by Lily Weissgold, ’20
- Why is the city implementing bike infrastructure?
- Who is opposed to bike infrastructure and why?
- How can the city ensure the continued implementation of bike infrastructure?
This was an instrumental case study; it is meant to provide a real example of abstract concepts. This study was conducted with 18 semi-structured interviews over the course of the summer of 2019. Semi-structured interviews were chosen to allow the research to best represent the different perspectives of all the stakeholders in the bike community in Colorado Springs. Interviews reached saturation and sufficiency. Interviewees included elected officials, city employees, and interested community members. In addition, city planning documents regarding bikes, news coverage of bikes, and the blogs/websites/podcasts of citizen groups were examined. After interviews were conducted and transcribed, findings were grouped by theme to form the final narrative.
While Colorado Springs has been laying cycling infrastructure since the 1970s, it has been largely disconnected and aimed at recreational use. In the early 2010s, there was a push to create connected, safe, on-street bike infrastructure for commuters as well as recreationalists. As a result, the mayor hired a bike planner, and the city began planning and laying protected on-street bike infrastructure. Much of the infrastructure has been integrated into the community without complaint. However, there were two bike lanes which provoked immense citizen ire and backlash (bikelash).
The bikelash to one lane in the northern part of the city resulted in the city removing the lane and reverting it back to a lane of traffic. The other lane which provoked ire runs through Colorado College’s campus from the Old North End Neighborhood to the Downtown Business District. There were several citizen groups who lobbied the city to not complete the road diet/ bike lane project.
One group ended up suing the city on the grounds that the city failed to have enough public participation before including the bike lane. The city won the lawsuit on the grounds that the city administrators have legal purview over traffic planning decisions. The lane was put in in the summer of 2018 and is commonly used. There are four main types of bike lane opposition in Colorado Springs. As a result of the two years of bikelash, the local newspaper convened a public forum entitled Battle of the Bike Lanes where city staff, elected officials, opposition, and advocacy groups answered acrimonious audience questions.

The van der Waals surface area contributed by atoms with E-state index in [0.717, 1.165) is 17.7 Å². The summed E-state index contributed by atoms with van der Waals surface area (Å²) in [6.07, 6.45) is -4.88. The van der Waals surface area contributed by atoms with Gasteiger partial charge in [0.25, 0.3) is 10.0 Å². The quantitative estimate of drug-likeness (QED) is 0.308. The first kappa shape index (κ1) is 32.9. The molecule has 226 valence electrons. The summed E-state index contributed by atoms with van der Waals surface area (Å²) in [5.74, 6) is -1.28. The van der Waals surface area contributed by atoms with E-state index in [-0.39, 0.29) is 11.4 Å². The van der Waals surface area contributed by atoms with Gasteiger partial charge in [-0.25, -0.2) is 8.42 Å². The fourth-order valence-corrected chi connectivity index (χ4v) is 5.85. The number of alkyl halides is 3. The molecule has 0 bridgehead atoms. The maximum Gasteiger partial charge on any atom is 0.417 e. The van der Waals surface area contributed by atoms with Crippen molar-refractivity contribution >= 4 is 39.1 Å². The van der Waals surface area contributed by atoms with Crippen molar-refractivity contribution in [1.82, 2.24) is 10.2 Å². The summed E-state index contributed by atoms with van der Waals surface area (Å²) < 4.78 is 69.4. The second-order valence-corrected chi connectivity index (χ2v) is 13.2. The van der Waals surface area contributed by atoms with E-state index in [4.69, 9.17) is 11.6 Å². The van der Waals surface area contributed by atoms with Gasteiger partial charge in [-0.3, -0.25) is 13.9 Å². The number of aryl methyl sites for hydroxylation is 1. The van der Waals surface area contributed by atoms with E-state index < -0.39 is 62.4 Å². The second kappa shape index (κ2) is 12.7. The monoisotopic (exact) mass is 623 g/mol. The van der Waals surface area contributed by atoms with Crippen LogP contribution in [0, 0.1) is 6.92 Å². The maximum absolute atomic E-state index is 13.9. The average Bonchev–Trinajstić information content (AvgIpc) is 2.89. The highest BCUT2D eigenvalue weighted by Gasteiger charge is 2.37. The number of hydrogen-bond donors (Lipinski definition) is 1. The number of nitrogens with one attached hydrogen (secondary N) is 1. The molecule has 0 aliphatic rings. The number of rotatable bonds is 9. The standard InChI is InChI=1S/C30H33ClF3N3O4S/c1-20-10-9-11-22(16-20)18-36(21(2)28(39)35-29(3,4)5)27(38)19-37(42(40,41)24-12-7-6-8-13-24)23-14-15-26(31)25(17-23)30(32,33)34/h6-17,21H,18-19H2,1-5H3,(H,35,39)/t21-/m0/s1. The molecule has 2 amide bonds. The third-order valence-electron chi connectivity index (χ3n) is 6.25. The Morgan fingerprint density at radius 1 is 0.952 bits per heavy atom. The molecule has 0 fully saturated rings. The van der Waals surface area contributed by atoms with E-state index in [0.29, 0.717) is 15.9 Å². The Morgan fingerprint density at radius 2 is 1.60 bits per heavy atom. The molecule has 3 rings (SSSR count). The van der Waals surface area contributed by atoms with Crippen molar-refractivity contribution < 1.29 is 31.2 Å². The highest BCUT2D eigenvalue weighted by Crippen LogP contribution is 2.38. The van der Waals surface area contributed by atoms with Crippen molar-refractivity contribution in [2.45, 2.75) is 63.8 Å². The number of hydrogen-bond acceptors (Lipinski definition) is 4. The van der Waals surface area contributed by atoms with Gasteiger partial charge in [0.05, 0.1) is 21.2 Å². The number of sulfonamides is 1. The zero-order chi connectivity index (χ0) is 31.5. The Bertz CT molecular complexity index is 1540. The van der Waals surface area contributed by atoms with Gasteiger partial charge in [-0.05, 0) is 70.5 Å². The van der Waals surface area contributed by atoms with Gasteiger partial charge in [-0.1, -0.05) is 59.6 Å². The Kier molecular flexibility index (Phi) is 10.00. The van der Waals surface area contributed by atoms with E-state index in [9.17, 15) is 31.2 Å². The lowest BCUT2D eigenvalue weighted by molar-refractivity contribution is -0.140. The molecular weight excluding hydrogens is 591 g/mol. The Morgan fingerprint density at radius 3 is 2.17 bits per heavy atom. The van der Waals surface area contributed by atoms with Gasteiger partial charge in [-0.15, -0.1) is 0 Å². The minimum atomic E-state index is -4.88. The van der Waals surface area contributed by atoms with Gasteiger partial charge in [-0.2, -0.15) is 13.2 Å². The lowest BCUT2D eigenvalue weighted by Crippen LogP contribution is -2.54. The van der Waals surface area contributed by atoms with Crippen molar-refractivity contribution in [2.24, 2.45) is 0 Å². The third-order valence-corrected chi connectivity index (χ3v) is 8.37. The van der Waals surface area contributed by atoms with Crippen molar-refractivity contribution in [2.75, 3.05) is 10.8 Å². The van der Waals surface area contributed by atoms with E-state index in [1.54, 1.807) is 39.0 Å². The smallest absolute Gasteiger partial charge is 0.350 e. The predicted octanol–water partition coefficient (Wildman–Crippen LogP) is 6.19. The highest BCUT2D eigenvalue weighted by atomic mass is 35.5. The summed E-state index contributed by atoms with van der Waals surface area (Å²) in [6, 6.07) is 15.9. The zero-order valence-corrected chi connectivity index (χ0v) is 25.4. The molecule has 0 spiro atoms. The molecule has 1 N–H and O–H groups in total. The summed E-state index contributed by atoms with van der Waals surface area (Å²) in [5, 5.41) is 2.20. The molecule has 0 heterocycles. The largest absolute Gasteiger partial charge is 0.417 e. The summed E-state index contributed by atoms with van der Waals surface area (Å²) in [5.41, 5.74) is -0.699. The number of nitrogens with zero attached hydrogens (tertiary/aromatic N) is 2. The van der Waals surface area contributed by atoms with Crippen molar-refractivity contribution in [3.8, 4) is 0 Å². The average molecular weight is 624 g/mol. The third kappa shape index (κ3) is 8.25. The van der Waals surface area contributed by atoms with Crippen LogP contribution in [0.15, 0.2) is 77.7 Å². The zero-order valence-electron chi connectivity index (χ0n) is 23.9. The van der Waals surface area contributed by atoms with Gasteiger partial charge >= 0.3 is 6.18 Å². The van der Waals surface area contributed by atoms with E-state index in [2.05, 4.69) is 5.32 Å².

The four types of bike lane opposition in Colorado Springs are all under the larger umbrella of ‘conservativism.’ In other English-speaking cities throughout the world, there is a greater variety of bikelash from disparate groups including anti-gentrification activists, business owners, and in some cases, the cycling community themselves. In Colorado Springs, the cycling community and business owners are largely in favor of bike infrastructure while there is little vocal anti-gentrification organizing. Colorado Springs compensates for the lack of breadth of bikelash with depth of conservative bikelash. The bikelash in Colorado Springs was pernicious. As a result, bike infrastructure in Colorado Springs is an issue public, with many in the past city council election weighing in on the topic.